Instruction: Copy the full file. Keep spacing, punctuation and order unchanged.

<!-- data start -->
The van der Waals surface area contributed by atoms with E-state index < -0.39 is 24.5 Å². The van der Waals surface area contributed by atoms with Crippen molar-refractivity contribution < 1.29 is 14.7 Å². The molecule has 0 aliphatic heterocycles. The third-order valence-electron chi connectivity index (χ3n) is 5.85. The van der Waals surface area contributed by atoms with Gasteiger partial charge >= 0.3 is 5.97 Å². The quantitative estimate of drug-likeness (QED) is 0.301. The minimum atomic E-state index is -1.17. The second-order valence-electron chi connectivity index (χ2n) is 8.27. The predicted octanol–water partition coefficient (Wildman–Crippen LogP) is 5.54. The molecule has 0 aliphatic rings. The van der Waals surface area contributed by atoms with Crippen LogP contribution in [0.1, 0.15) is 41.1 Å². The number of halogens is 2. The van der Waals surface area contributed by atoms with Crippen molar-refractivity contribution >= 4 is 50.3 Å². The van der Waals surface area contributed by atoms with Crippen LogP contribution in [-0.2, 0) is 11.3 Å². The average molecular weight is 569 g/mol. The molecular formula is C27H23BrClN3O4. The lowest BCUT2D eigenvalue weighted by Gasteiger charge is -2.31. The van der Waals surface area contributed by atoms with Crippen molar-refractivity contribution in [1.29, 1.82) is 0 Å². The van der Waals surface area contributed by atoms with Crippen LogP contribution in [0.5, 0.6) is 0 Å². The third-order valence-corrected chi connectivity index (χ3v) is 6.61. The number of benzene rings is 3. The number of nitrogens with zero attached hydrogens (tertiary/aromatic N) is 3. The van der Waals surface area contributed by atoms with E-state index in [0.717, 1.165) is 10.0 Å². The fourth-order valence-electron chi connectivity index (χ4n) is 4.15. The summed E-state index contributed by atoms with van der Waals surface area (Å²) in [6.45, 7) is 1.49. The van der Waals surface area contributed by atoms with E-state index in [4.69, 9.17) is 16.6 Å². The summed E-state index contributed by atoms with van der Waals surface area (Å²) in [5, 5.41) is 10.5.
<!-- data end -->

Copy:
The van der Waals surface area contributed by atoms with E-state index < -0.39 is 24.5 Å². The van der Waals surface area contributed by atoms with Crippen molar-refractivity contribution < 1.29 is 14.7 Å². The molecule has 0 aliphatic heterocycles. The third-order valence-electron chi connectivity index (χ3n) is 5.85. The van der Waals surface area contributed by atoms with Gasteiger partial charge >= 0.3 is 5.97 Å². The quantitative estimate of drug-likeness (QED) is 0.301. The minimum atomic E-state index is -1.17. The second-order valence-electron chi connectivity index (χ2n) is 8.27. The predicted octanol–water partition coefficient (Wildman–Crippen LogP) is 5.54. The molecule has 0 aliphatic rings. The van der Waals surface area contributed by atoms with Crippen LogP contribution in [0.1, 0.15) is 41.1 Å². The number of halogens is 2. The van der Waals surface area contributed by atoms with Crippen molar-refractivity contribution >= 4 is 50.3 Å². The van der Waals surface area contributed by atoms with Crippen LogP contribution in [-0.2, 0) is 11.3 Å². The average molecular weight is 569 g/mol. The molecular formula is C27H23BrClN3O4. The lowest BCUT2D eigenvalue weighted by Gasteiger charge is -2.31. The van der Waals surface area contributed by atoms with Crippen molar-refractivity contribution in [1.29, 1.82) is 0 Å². The van der Waals surface area contributed by atoms with Crippen LogP contribution in [0.5, 0.6) is 0 Å². The third-order valence-corrected chi connectivity index (χ3v) is 6.61. The number of benzene rings is 3. The number of nitrogens with zero attached hydrogens (tertiary/aromatic N) is 3. The van der Waals surface area contributed by atoms with E-state index in [0.717, 1.165) is 10.0 Å². The fourth-order valence-electron chi connectivity index (χ4n) is 4.15. The summed E-state index contributed by atoms with van der Waals surface area (Å²) in [6.45, 7) is 1.49. The van der Waals surface area contributed by atoms with E-state index in [4.69, 9.17) is 16.6 Å². The summed E-state index contributed by atoms with van der Waals surface area (Å²) in [5, 5.41) is 10.5.